Feargus O'Sullivan is a contributing writer to CityLab, covering Europe. His writing focuses on housing, gentrification and social change, infrastructure, urban policy, and national cultures. He has previously contributed to The Guardian, The Times, The Financial Times, and Next City, among other publications.
London’s newest destination, on North Greenwich Peninsula, shows why it’s time to stop copying New York City’s High Line.
Can we agree to stop calling things “the new High Line”? Barely a month goes by without the emergence of some fresh exercise in pretty-but-functionless urbanism that promises to jump on the coattails of New York’s now world-famous linear park.
There are “new High Lines” in Chicago, Miami, Tokyo, Barcelona, Seoul, Philadelphia, San Antonio, and Atlanta, plus a canceled one in Singapore. The U.K. in particular has gone crazy for Manhattan’s linear park (albeit more as a branding concept than as a built reality), with Big Apple-themed linear-park proposals in Manchester and Leeds, and three in London.
This month, a High Line-inspired development has actually been completed in the British capital. Called The Tide, it’s even been constructed following a design by the original High Line’s co-designers, Diller Scofidio + Renfro. Opened last week on southeast London’s riverside North Greenwich Peninsula, it neatly pinpoints exactly where the linear-park concept is “at” right now.
That’s because The Tide is an expensive, heavily monitored add-on to a meretricious corporate development, possessing little in the way of either function or charm. Although beautifully shot press photos show it bathed in honeyed light against spectacular skies, on the drizzly morning I visited, without either as a backdrop, it looked more than a shade less appealing.
The first problem with The Tide is that calling it a park, linear or otherwise, is a joke. Squeezed in the wedge shape between two new luxury-apartment complexes, it is in fact just a narrow elevated walkway of the type much lambasted in critiques of late 20th-century urban planning. Certainly, it has been clothed with some shrubs and wooden decking, but it still looks unmistakably like what it is—a gangplank to nowhere, neither a convenient pedestrian route nor a vantage point high enough to offer anything in the way of views.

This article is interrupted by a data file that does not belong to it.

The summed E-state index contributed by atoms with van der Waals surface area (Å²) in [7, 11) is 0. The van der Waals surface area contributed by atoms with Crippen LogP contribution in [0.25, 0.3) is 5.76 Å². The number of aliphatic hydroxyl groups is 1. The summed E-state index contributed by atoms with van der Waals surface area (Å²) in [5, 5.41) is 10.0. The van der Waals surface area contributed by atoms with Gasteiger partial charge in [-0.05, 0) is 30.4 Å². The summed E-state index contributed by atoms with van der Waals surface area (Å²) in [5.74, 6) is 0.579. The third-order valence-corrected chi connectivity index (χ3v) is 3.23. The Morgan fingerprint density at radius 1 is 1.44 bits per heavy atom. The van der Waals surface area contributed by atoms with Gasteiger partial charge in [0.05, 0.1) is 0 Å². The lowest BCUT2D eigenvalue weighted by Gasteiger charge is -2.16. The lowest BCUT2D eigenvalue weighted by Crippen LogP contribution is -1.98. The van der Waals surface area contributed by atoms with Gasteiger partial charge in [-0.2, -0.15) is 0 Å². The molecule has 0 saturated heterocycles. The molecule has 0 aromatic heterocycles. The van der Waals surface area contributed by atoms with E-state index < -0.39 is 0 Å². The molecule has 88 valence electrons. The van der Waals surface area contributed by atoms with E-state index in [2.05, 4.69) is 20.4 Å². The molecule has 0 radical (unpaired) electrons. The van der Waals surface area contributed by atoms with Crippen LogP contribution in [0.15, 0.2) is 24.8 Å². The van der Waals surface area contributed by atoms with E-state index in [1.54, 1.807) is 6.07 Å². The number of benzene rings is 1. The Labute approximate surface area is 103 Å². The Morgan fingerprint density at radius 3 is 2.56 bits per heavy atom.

Its scattering of Big Art in the surrounding area by the likes of Damien Hirst and Andy Goldsworthy is nice enough, as are its clumps of juvenile birches and pines. Planted in shallow soil contained within the structure, however, and with only the tiniest portholes of open ground surrounding their trunks, these trees seem unlikely to thrive where they are.
And who is it for? Nearby office workers might be enticed to eat their lunch up on this corporate dream jetty, but signs banning “hot food or open drinks” hardly make such a scenario sound relaxed or idyllic. If the developers had really wanted an attractive park-like space with mature plants, they would have been better off just creating a park.
So why is it here at all? Essentially, it seems an infrastructural gewgaw to drum up a little attention for the blah condominium cluster that surrounds it. As The Guardian’s Oliver Wainwright has reported, this massive redevelopment of former docklands in the North Greenwich Peninsula saw developer Knight Dragon buy the land surrounding The Tide at knock-down price and receive a £50 million ($63 million) grant toward the construction of new housing.
Despite this, the developer still wangled the local borough down from their usual requirement of 35 percent affordable housing to 21 percent, leading overall to a net loss of more than 500 affordable homes in the area. Arguing that this reduction was necessary to make the project financially viable, the developers have nonetheless found cash to create yet another starchitect-designed un-bridge.
Tantalizingly, things could have been different. Walk onto the riverfront with your back to the new apartment blocks and the site’s potential shines through, in some actually quite nice landscaping that has been created along the water. Wind-whipped reed beds rise from the Thames’s tidal sludge, with sweeping views of the ex-industrial banks opening up along a quayside that’s pleasant to walk along if you don’t look behind you. This softer, more genuinely public feel could have humanized the rest of the development.
This missed opportunity contributes to the project’s sense of ugliness, and suggests that it’s high time for a different inspiration than the High Line. Back in 2009, what got many people excited about the original High Line was the idea that the project had rediscovered a community asset hidden for decades, turned it into something beautiful, and invited the public to rediscover it.
Ten years later, Diller Scofidio + Renfro’s new project has none of that excitement. It’s shallow greenwashing tacked onto a bad development, intended to add a cultured veneer increasing the value of nearby real estate, but revealing an ultimate barrenness of invention. It certainly makes 2009 seem a very long time ago.